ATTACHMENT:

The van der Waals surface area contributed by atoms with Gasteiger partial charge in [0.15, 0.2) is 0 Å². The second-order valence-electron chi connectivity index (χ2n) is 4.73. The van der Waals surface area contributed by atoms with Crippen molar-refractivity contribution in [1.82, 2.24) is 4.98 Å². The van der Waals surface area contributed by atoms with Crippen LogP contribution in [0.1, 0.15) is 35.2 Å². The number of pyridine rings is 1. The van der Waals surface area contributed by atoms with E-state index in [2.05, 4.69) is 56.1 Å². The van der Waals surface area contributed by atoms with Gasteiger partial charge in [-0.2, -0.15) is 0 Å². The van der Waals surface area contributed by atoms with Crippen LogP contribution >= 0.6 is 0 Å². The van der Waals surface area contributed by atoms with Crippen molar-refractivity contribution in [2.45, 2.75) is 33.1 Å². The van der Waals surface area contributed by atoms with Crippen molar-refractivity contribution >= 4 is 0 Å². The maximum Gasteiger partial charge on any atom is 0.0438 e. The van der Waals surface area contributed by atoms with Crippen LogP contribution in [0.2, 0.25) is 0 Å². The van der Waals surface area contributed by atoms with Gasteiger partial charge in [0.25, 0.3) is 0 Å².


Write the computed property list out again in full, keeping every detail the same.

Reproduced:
The van der Waals surface area contributed by atoms with Gasteiger partial charge in [0.15, 0.2) is 0 Å². The second-order valence-electron chi connectivity index (χ2n) is 4.73. The van der Waals surface area contributed by atoms with Crippen molar-refractivity contribution in [1.82, 2.24) is 4.98 Å². The van der Waals surface area contributed by atoms with Crippen LogP contribution in [0.1, 0.15) is 35.2 Å². The number of pyridine rings is 1. The van der Waals surface area contributed by atoms with E-state index in [2.05, 4.69) is 56.1 Å². The van der Waals surface area contributed by atoms with Gasteiger partial charge in [-0.2, -0.15) is 0 Å². The van der Waals surface area contributed by atoms with Crippen LogP contribution >= 0.6 is 0 Å². The van der Waals surface area contributed by atoms with Crippen molar-refractivity contribution in [2.45, 2.75) is 33.1 Å². The van der Waals surface area contributed by atoms with Crippen molar-refractivity contribution >= 4 is 0 Å². The maximum Gasteiger partial charge on any atom is 0.0438 e. The van der Waals surface area contributed by atoms with Crippen LogP contribution in [0.2, 0.25) is 0 Å². The van der Waals surface area contributed by atoms with Gasteiger partial charge in [0.25, 0.3) is 0 Å².